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Archetune-Up – Welcome to Tornado Alley
As Fickle as the Winds
In last week’s article about , I mentioned that I believed she was one of the most interesting legendary creatures from Jumpstart. Naturally, this week, I bring you an article about the other legend that had caught my attention: .
Inniaz combines flying tribal with a flavor of Group Hug, reminiscent of , albeit more pointed and directly detrimental. Instead of only donating our trinkets to players, Inniaz also gets to takes them away! She is a repeatable, more powerful that can shift nonland permanents across the table as long as you can keep up the pressure with a squadron of flyers each turn. I cannot overstate how powerful this ability is, or how awful it is to sit on an Inniaz player’s right-hand side due to this.
Does EDHREC’s average list have what it takes to snatch up permanents and scatter them along the fields of battle? Let’s find out!
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Much like last week’s average list for Neyith, I’m impressed with Inniaz’s. For a brand-new commander with under 100 decks to her name, the deck is surprisingly solid. That said, though, I think that there are some ways to improve it, mainly in terms capitalizing on all of our flying friends. With that in mind, let’s see what the Azorius Flying Theme has for Inniaz to steal!
Listen to Me, and I Shall Grant You Wishes Three
For this deck, I added eight cards. Four push the flying theme by producing creatures that fly, and the other four help support both Inniaz and our feathered cadre a bit more indirectly.
Inniaz only triggers when we attack with three or more creatures with flying, so let’s make sure that we have enough flyers! Bothand do an admirable job of producing them, and both fit great into this deck.
Inniaz doesn’t care how big the flyers are, she just cares that they fly. For this, dorky little 1/1s are perfect, especially since they’re great fodder to trade away to an unlucky opponent once we have an abundance of them! The average list already had ways to create tokens at instant speed like, , and , so I thought would be right at home. As long as Inniaz herself is attacking, we only need two other creatures with flying to trigger her ability. As such, the ability to make flyers at the end of opponents’ turns gives them pseudo-haste, which is perfect to catch opponents off guard and steal their best permanents!
Conversely,provides three bodies for three mana (if you have the white mana available to cast it). This card immediately gives Inniaz the exact number of bodies she needs to start shifting permanents around the board, meaning that you can begin to steal things as soon as you play her since she won’t have to attack! The issue here is that using sorceries, like , telegraphs your gameplan quite loudly. Your flyers will have to survive an entire round at the table to do their work on the subsequent turn, which can be a big ask at times. While I did not include them, if there was ever an argument to play or in a deck, giving your creatures pseudo-haste to steal permanents from your opponents may be the best one that I’ve seen, so they may be worth a consideration.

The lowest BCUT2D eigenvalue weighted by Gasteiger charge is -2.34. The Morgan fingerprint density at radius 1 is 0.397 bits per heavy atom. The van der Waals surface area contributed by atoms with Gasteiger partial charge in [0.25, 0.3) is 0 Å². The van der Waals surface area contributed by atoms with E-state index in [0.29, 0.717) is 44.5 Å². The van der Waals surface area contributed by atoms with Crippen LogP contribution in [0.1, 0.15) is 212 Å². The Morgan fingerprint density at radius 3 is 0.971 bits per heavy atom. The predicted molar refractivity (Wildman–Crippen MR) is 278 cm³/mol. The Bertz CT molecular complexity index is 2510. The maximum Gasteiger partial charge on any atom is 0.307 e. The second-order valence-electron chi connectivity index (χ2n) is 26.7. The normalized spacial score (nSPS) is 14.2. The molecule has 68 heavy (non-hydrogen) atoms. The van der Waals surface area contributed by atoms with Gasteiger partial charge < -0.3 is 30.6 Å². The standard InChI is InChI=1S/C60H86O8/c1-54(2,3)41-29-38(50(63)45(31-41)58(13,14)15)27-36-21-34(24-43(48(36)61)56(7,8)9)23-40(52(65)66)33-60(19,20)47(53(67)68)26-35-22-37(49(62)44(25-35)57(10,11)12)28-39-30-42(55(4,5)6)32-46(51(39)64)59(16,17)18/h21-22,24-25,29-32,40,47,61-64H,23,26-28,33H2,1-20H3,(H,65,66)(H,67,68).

While the most plentiful token-makers in this theme produce lowly 1/1s, we do have access to a token-maker who can produce feathered friends that are a bit larger:. The Roc will nearly always provide a second body for us since we’re piloting a deck that always wants to attack. helps in a lot of different ways: it gives us two flying bodies to help trigger Inniaz’s ability, gives us two sizable flying creatures in the air for defense, if need be, and it’ll also gain us quite a bit of life each time it attacks. While gaining life isn’t the most important ability for this deck, we aren’t making any friends with this list, so any additional buffer to stave off aggression is highly appreciated.
Since this deck has a tendency to go a bit wide, I thought that anthems were great as a way to increase our creatures’ damage output. This is whyjoins the likes of , , and here. Marshal giving +2/+2 to all of our flyers when it attacks is a great pump, especially since having an anthem like this on a flyer is exactly what this deck is in the market for. That being said, though, I think that there is an argument to be made for over . Dictate can be played as a combat trick or a way to catch opponents unprepared, and will always give a bonus, while Marshal’s pump is conditional and only on your turn. I opted to add Marshal to this list, since I valued the flying body to trigger Inniaz, but don’t be afraid to go with Dictate instead if it’s more your style.
Our Second Wind
Enough about flying creatures, how does this theme look to support and take advantage of them? The cards in this section show us what tricks Azorius has up its sleeve for their iconic archetype.